Sorry all the Bluetooth stuff is undependable and very expensive. Not sure on battery life either or how it would hold up under the conditions usually found. Plus there is no discrimination of units. If anyone says anything they will drown out the caller, Every Bluetooth unit is open to both listen and receive. As you noted, the original circuit is inexpensive and has no power requirements. Right now, if you are "on" using the same channel, and there are 2 radios locked in transmit, there will be feedback. This is easily dealt with, by one party switching channels.

What I was asking is can the "splitter" idea be eliminated, get rid of the music mixer,  and enough electronics  kept, to just lock the caller's radio in transmit mode?  Just the plug going into a radio and a plug in for the headset, and the needed electronics in between, and make it as short as possible. Sort of like locking the VOX circuit open - but full time.  See, the VOX feature on radios, leaves much to be desired. The circuit to transmit with VOX, usually opens about halfway through your command. Meaning your line mates miss out on a bunch of the commands. I know because using a  different brand, has forced me to use the feature - it is not a viable solution. VOX was an example, not how it worked in reality. 

Having just one leader's radio locked open to transmit, with the least amount of hanging stuff, is the idea.

 

Share this post


Link to post
Share on other sites

Undependable. Many radios have shapes that don't allow a good tight fit. Or like my Unidens that have the headset jack directly across from the transmit button. Last thing you need is your caller to have their radio go dead during a routine, because the band slipped or broke.

There is nothing "wrong" with the circuit as presently constructed, just looking to see if it can be modified somewhat. Eliminate an unneeded function and shrink the overall size.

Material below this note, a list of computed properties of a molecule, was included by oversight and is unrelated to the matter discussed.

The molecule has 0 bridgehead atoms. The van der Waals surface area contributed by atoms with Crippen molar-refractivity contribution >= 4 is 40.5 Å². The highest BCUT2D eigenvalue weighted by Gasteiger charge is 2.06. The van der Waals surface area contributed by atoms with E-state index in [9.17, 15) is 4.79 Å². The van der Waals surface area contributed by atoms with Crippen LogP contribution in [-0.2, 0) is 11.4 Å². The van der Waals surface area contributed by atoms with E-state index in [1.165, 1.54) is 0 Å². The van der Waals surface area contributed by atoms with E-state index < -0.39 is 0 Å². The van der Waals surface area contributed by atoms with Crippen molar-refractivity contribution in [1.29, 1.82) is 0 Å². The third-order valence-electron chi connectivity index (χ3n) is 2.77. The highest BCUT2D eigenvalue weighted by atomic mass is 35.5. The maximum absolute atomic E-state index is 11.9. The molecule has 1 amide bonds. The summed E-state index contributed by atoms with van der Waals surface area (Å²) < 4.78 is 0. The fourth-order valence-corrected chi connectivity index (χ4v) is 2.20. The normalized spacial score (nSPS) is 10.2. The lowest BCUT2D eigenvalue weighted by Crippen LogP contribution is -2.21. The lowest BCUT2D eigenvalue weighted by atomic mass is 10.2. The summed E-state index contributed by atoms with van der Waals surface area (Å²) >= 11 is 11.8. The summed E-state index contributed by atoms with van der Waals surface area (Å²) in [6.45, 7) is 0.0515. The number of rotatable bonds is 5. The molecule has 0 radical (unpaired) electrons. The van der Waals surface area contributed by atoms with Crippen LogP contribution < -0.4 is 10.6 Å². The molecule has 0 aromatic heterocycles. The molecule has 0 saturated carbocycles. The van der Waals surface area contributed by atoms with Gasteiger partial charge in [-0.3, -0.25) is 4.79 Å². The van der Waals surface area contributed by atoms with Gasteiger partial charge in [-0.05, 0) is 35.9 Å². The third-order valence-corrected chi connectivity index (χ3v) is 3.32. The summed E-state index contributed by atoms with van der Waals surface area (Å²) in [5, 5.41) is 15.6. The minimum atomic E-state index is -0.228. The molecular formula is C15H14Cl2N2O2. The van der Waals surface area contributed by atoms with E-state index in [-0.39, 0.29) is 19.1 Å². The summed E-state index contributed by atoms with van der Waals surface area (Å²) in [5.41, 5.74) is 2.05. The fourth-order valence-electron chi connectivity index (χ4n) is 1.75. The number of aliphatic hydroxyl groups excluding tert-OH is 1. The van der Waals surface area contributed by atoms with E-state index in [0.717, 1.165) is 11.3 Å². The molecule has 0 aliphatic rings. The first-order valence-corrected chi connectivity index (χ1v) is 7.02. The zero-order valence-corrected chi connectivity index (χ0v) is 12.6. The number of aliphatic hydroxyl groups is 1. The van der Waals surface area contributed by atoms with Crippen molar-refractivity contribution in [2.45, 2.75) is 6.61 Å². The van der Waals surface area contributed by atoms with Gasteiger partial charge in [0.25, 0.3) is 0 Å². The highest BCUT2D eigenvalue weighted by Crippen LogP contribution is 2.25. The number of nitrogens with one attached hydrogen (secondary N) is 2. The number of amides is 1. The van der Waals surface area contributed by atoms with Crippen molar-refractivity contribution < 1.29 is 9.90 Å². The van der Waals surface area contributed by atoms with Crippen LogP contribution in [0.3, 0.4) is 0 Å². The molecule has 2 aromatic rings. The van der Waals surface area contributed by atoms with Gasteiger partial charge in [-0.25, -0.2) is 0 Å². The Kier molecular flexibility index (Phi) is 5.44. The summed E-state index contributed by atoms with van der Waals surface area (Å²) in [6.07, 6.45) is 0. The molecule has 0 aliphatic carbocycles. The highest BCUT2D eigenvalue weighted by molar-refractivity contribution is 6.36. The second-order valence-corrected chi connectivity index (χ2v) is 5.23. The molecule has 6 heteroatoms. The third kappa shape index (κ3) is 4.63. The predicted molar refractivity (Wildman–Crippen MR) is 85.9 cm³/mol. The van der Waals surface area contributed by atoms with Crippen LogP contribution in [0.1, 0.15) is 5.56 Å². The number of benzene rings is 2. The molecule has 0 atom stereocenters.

As I mentioned, I have 0 electronic background, and my stroke makes me dangerous with a soldering iron in my hand. 

Share this post


Link to post
Share on other sites

One option would be to lose the radio receivers, except the caller's. Plug bluetooth transmitter into caller's radio. Rest of team uses bluetooth headphones. The transmitter can be had for around $30 and about the same for each headset. Most will tx/rx for about 12 hours on one charge.

Share this post


Link to post
Share on other sites

Three parts:

----- On Bluetooth concerns

Battery life is long, Apple's headphones last about 5 hours on a charge, the transmitters and receivers mentioned above last about 10 hours, and the parts can be kept in a ziplock bag safe from the elements. All of them recharge quickly. 

You're right that they can be fiddly since each Bluetooth device is paired in a 1:1 setting instead of an open broadcast, and batteries need to be recharged when they're dead rather than swapped out. Range is very short compared to the handheld radios, and others on the field are also likely to have one you can borrow if something goes bad.

----- On why the circuit helps keep VOX transmitting.

I'm not sure, but I think the handsets are forbidden from having a constant broadcast mode. They have a voice activated transmit (VOX) so they can keep you from continuously broadcasting. Wrapping an elastic band around the push-to-talk button wouldn't work because many handsets have a secondary timeout to prevent constant PTT broadcasting.

I think that's why the audio input for your music is important in that solution.  If you have your music playing in the input jack it will always keep VOX satisfied that you're talking.  That specific model doesn't have a VOX timeout, so at transmits as long as your song keeps playing.